Just when you thought that working out in a ratty old cotton t-shirt is perfectly fine, you’re bombarded by an unending slew of workout clothes that promise to help you burn calories while you exercise just by wearing them.
Color me skeptical! My grandmother always tells me that if something is too good to be true, it probably is. A fit and healthy body is something that requires good old hard work and patience. There is no quick and easy solution to losing weight or getting fit, but I guess companies that produce our exercise gear also recognize our generational thirst for instant gratification. They’ve responded to that by marketing line after line of shoes and clothes that promise to help you shed even more calories by wearing them. Is this a real scientific breakthrough or just a clever marketing ploy?
Zaggora produces sports bras, tops, pants, and outerwear made out of “fabrics [that] heat you up when you’re active, burning calories for you.” They’ve claimed it works by using patent-pending Celu-Lite Technology that produces additional heat over your skin.
So…I guess it’s no different than wearing a sauna suit? The fabric produces additional heat, which makes you perspire more than you already do during workouts. But if all you’re doing is excreting additional sweat, then isn’t it just water weight that you’re losing? And what about risks of dehydration from losing excess fluids? For all its bombastic claims, 500,000 fans can’t be wrong…or can they? My curiosity is officially piqued!
In 2011, the United States Federal Trade Commission compelled Reebok to pay out a $25m refund to people who bought their RunTone and EasyTone shoes under the premises of false advertising. The UK sportswear company claimed that new technology in the sole of the RunTone sneakers were capable of expediting the toning of leg and butt muscles. This turned out to be almost unfounded.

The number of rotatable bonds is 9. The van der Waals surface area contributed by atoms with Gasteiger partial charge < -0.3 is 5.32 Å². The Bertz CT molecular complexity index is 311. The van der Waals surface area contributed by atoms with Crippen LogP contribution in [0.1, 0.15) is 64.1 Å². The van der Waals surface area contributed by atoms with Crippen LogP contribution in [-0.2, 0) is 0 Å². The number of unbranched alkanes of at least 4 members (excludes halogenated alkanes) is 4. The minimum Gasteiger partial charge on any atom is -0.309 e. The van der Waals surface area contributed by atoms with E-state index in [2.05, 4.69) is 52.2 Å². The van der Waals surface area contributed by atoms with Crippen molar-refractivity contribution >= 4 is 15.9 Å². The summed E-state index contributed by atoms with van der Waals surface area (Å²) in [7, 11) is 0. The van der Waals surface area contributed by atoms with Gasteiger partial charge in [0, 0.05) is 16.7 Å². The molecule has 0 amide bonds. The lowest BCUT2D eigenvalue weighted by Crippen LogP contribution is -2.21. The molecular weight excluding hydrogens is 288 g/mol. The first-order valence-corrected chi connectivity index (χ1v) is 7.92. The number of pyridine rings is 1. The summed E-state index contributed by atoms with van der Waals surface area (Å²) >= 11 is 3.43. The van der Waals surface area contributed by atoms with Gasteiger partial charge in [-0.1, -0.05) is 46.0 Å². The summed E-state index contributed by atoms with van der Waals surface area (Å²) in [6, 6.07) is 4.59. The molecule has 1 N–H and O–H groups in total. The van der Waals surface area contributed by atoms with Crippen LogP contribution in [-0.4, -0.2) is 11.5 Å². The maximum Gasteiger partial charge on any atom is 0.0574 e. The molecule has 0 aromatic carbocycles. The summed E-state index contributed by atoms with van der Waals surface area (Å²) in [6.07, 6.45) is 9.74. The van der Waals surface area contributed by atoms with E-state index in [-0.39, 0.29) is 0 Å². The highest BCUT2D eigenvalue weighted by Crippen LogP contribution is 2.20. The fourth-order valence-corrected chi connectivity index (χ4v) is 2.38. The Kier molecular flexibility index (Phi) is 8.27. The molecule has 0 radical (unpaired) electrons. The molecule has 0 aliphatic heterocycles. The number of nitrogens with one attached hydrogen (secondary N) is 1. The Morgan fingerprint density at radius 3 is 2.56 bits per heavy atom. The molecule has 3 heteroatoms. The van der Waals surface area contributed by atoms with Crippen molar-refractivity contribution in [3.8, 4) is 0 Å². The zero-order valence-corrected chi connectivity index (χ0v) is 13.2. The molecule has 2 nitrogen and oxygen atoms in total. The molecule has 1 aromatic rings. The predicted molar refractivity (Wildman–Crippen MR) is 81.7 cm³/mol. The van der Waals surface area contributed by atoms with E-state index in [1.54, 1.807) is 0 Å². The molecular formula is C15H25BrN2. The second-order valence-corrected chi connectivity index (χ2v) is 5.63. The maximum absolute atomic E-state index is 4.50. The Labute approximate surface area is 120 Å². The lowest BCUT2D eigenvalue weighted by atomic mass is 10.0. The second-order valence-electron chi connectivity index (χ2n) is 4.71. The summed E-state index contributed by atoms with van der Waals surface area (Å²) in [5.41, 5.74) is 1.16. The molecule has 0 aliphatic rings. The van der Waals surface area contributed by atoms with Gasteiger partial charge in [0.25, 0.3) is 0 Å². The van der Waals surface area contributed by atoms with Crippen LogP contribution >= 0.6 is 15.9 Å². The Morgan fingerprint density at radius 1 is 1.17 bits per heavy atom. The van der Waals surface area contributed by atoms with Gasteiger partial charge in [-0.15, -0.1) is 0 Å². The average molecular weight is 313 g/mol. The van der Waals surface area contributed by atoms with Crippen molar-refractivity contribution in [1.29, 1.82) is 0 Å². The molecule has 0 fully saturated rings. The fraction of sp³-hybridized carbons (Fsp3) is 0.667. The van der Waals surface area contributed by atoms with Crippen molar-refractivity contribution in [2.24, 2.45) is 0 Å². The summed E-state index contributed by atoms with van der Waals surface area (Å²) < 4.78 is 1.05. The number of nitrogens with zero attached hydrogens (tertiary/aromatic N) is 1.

Since the payout of the charges, Reebok has rebranded the EasyTone as a walking shoe; and instead of claiming that it is the “better way for a better butt,” it now offers “softness and micro-instability with every step.” In a more recent case of fraudulent claims made by toning shoes, the Kim Kardashian-approved Skechers Shape-Ups will finally start refunding people who were duped into thinking that the sneakers will help them lose weight. While toning shoes do engage muscles that we don’t normally use for locomotion, there’s been very little concrete proof of their efficacy in fat burning and weight loss.
(Tangent: the Reebok website claims its EasyTones have a “Soft collar lining [that] adds a touch of feminine comfort”. Seriously? “Feminine comfort”? What does that even mean?!)
Like the clothing produced by Zaggora, these neoprene shorts by Trimbo claim to work by producing a sauna effect. While trapping heat and encouraging sweat glands to go into overdrive, the heat also promotes blood circulation to the point of “reducing the appearance of cellulite.”
Again, I’m on the fence with this one. Aren’t you just shedding water weight by doing this? And I don’t know about you, but I’m not sure how I feel about people who work out in gladiator heels…
I think it’ always healthy to maintain a sense of skepticism when you encounter any product that promises to help you on some expedited road to fat loss. I’m going to remain on the fence where all these products are concerned, but if you’ve tried an exercise outfit or shoe that has worked out for you, share it with us here!